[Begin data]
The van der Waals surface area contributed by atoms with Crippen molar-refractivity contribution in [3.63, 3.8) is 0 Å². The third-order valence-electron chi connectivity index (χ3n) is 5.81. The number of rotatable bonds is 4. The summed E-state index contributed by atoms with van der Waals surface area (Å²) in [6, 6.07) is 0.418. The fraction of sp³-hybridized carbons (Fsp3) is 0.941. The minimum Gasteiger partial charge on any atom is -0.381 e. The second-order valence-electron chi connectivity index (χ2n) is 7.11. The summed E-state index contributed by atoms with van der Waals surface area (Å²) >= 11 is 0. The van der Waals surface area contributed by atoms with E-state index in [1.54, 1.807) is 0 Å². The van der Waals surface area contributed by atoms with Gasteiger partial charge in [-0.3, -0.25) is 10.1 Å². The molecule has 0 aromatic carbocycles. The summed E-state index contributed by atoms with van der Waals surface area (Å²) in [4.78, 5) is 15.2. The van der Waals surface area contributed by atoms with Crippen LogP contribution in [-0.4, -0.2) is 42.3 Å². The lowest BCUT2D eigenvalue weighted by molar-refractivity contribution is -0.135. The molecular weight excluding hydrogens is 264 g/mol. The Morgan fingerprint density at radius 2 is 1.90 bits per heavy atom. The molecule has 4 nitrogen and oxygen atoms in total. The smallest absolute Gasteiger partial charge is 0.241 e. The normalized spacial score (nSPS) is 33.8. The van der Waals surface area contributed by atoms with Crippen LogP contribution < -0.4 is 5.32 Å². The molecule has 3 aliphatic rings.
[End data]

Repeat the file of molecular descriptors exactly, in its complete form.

The van der Waals surface area contributed by atoms with Crippen molar-refractivity contribution in [3.63, 3.8) is 0 Å². The third-order valence-electron chi connectivity index (χ3n) is 5.81. The number of rotatable bonds is 4. The summed E-state index contributed by atoms with van der Waals surface area (Å²) in [6, 6.07) is 0.418. The fraction of sp³-hybridized carbons (Fsp3) is 0.941. The minimum Gasteiger partial charge on any atom is -0.381 e. The second-order valence-electron chi connectivity index (χ2n) is 7.11. The summed E-state index contributed by atoms with van der Waals surface area (Å²) >= 11 is 0. The van der Waals surface area contributed by atoms with E-state index in [1.54, 1.807) is 0 Å². The van der Waals surface area contributed by atoms with Gasteiger partial charge in [-0.3, -0.25) is 10.1 Å². The molecule has 0 aromatic carbocycles. The summed E-state index contributed by atoms with van der Waals surface area (Å²) in [4.78, 5) is 15.2. The van der Waals surface area contributed by atoms with Crippen LogP contribution in [-0.4, -0.2) is 42.3 Å². The lowest BCUT2D eigenvalue weighted by molar-refractivity contribution is -0.135. The molecular weight excluding hydrogens is 264 g/mol. The Morgan fingerprint density at radius 2 is 1.90 bits per heavy atom. The molecule has 4 nitrogen and oxygen atoms in total. The smallest absolute Gasteiger partial charge is 0.241 e. The normalized spacial score (nSPS) is 33.8. The van der Waals surface area contributed by atoms with Crippen LogP contribution < -0.4 is 5.32 Å². The molecule has 3 aliphatic rings.